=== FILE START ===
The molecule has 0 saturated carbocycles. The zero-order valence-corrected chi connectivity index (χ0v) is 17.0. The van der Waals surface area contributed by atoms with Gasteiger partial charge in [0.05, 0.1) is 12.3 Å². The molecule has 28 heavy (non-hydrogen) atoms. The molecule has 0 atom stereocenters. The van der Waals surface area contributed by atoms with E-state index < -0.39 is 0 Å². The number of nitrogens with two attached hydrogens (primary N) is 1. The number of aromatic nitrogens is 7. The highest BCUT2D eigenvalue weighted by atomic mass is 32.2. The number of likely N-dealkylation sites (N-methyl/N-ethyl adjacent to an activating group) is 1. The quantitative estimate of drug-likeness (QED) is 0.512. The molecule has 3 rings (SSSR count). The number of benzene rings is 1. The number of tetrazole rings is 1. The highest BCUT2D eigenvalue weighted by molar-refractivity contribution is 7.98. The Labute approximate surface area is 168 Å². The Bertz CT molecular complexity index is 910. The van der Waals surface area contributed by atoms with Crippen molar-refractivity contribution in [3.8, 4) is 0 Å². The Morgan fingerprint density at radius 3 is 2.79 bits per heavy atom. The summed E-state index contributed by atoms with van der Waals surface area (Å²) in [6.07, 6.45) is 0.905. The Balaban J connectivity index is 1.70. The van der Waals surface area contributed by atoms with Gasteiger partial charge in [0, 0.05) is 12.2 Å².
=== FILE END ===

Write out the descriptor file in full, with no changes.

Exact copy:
The molecule has 0 saturated carbocycles. The zero-order valence-corrected chi connectivity index (χ0v) is 17.0. The van der Waals surface area contributed by atoms with Gasteiger partial charge in [0.05, 0.1) is 12.3 Å². The molecule has 28 heavy (non-hydrogen) atoms. The molecule has 0 atom stereocenters. The van der Waals surface area contributed by atoms with E-state index < -0.39 is 0 Å². The number of nitrogens with two attached hydrogens (primary N) is 1. The number of aromatic nitrogens is 7. The highest BCUT2D eigenvalue weighted by atomic mass is 32.2. The number of likely N-dealkylation sites (N-methyl/N-ethyl adjacent to an activating group) is 1. The quantitative estimate of drug-likeness (QED) is 0.512. The molecule has 3 rings (SSSR count). The number of benzene rings is 1. The number of tetrazole rings is 1. The highest BCUT2D eigenvalue weighted by molar-refractivity contribution is 7.98. The Labute approximate surface area is 168 Å². The Bertz CT molecular complexity index is 910. The van der Waals surface area contributed by atoms with Crippen molar-refractivity contribution in [3.8, 4) is 0 Å². The Morgan fingerprint density at radius 3 is 2.79 bits per heavy atom. The summed E-state index contributed by atoms with van der Waals surface area (Å²) in [6.07, 6.45) is 0.905. The Balaban J connectivity index is 1.70. The van der Waals surface area contributed by atoms with Gasteiger partial charge in [0, 0.05) is 12.2 Å².